35. hmmm: Geez, if only you knew someone who could read foreign languages!

  36. @Jim Munroe: Thank you! Super Fun so far!

  37. Thanks, Jim! Great game, and your response to my query was lightning swift. Hope you keep makin’ ’em.

  38. Wow, Jim, you’re like some human invisi-clues system! Your ability to give spoiler-free hints is most impressive.

  39. How do you have your inner people look for you? Only verb they seem to recognize is ask graham for…

    Imma stuck!

  40. Thanks, this game has a really nice mood, I only wish it was longer! This is actually the first IF I’ve played in years, I guess the pictures convinced me to at least have a look at it 😉

  41. OK, I’m stuck. Only have 6 carts. Been dead twice. No more carts in the neighborhood, can’t go to the river, can’t go back to work. 2 other people are in my head, but they won’t help me…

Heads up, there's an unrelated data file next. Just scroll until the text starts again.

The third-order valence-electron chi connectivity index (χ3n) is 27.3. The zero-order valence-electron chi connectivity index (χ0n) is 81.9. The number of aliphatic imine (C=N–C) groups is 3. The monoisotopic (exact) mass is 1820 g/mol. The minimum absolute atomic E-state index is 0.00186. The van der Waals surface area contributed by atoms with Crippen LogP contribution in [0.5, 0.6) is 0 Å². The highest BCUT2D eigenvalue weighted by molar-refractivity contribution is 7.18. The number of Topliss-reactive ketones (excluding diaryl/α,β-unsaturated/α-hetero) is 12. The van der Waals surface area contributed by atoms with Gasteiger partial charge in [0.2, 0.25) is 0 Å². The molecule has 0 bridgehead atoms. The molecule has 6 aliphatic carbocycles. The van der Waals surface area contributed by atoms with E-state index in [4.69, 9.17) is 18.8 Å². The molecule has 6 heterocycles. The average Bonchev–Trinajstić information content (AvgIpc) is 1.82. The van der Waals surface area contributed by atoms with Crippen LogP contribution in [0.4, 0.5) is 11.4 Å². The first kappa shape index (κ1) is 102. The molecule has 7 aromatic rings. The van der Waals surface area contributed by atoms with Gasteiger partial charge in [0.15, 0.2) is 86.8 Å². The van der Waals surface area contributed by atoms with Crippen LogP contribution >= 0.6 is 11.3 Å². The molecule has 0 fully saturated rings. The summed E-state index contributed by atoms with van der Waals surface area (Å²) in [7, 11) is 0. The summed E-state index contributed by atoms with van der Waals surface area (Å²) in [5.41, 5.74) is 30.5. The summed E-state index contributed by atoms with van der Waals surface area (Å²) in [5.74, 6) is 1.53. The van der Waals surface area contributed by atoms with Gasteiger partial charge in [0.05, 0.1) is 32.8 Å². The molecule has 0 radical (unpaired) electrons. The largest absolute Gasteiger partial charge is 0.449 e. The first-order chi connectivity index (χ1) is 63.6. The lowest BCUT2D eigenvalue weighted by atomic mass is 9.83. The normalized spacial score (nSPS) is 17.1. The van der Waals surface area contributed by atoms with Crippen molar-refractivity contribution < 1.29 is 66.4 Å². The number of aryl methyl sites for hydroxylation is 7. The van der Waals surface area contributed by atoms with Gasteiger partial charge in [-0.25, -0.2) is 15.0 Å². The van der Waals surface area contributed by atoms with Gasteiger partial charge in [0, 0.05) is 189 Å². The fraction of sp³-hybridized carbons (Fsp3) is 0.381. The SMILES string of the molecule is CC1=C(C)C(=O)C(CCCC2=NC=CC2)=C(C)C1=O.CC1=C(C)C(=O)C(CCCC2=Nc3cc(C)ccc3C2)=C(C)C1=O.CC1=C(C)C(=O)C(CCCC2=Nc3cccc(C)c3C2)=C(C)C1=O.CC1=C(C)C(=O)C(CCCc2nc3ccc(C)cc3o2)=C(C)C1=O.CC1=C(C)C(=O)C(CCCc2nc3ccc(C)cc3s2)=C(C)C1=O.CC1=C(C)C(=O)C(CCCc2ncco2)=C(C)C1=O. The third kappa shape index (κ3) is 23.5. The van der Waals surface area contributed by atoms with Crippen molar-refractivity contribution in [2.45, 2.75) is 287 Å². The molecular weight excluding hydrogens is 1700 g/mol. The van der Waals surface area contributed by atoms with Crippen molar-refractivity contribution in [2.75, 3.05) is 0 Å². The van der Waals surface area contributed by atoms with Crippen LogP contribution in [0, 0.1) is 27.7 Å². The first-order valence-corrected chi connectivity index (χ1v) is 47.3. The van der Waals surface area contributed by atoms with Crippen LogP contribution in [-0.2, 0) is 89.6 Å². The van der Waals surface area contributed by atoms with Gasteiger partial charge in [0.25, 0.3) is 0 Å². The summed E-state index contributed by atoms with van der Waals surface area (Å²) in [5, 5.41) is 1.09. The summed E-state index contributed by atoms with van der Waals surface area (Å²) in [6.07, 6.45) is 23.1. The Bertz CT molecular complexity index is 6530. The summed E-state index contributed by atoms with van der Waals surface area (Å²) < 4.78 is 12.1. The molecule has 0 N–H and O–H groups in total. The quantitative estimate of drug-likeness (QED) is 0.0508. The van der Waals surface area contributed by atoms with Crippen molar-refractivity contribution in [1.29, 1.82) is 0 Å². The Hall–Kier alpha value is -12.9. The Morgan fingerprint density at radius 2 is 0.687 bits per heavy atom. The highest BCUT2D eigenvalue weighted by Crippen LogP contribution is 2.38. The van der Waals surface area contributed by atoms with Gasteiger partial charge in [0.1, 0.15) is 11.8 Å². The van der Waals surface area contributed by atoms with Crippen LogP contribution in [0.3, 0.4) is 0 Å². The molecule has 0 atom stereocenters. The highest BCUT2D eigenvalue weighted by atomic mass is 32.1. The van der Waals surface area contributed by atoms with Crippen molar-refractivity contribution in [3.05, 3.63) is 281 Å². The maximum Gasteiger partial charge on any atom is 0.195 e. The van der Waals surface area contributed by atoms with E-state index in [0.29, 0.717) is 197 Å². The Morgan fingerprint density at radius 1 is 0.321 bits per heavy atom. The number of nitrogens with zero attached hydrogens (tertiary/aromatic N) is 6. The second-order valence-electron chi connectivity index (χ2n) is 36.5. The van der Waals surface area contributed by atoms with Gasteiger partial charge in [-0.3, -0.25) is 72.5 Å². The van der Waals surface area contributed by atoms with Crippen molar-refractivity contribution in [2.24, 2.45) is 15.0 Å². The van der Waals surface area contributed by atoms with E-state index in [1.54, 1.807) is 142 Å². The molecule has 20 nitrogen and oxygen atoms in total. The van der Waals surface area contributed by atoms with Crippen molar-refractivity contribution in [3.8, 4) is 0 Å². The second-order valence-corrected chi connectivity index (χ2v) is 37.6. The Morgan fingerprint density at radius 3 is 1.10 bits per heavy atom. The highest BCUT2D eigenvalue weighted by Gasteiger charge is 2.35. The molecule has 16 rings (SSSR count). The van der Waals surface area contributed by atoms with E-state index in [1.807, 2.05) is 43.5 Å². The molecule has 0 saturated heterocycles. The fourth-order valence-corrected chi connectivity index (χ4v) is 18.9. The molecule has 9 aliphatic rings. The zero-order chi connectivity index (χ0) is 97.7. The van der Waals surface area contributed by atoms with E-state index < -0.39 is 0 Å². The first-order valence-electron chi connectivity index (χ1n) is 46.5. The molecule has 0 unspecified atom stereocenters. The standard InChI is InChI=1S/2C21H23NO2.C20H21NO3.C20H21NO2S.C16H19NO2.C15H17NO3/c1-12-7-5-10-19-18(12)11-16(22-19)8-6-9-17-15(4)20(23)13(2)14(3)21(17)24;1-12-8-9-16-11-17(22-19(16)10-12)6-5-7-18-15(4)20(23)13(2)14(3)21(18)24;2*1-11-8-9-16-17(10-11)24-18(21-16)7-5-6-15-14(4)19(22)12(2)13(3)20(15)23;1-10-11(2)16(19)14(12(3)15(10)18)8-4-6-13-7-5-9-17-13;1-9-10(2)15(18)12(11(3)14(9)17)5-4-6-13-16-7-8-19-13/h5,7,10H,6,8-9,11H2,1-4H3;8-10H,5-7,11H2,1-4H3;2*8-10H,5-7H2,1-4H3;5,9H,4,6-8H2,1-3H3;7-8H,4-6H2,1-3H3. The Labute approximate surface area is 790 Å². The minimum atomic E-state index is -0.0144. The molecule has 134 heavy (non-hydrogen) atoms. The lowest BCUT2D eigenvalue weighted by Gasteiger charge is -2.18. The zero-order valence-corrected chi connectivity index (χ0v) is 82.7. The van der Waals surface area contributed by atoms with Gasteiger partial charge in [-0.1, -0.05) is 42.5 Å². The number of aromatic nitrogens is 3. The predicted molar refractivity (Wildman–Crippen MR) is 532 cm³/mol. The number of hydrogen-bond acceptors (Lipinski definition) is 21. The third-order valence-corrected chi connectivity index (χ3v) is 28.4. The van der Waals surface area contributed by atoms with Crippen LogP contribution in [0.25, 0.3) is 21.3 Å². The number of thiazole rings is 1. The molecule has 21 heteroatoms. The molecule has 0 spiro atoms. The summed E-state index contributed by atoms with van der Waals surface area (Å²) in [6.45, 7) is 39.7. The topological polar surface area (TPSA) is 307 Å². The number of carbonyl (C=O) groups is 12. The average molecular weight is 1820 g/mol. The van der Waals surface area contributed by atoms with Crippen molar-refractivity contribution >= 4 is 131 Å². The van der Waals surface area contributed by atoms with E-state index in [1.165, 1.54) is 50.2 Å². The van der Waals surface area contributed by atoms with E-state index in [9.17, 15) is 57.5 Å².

42. What do i do in the cost cutter bathroom?

  43. Michael: Thanks man, I’m trying.
    David: use the syntax GRAHAM, EXAMINE CARS
    Toupeira: Thanks!
    Jonathan: See comment 15&16 for a hint.
    manimal: There’s no real puzzles here. Read the text more carefully?

  44. Great, now I know I’m stuck in a common place, but the hints that helped them, aren’t helping me! I’m clearly missing the vital verb.

  45. Jonathan: Remember when Graham offered to help ya at the beginning of the scene?

  46. but all I seem to be able to do with either of them is EXAMINE things. and look as I might, they haven’t found anything unusual. Needing more help/hints..

  47. ok, now I see it, just can’t get it. Ugh.

  48. Came from Michael Cho’s blog. This was really fun! I wish it were longer.

    I wish we could have seem Patrick… although, perhaps I could have if I had played differently.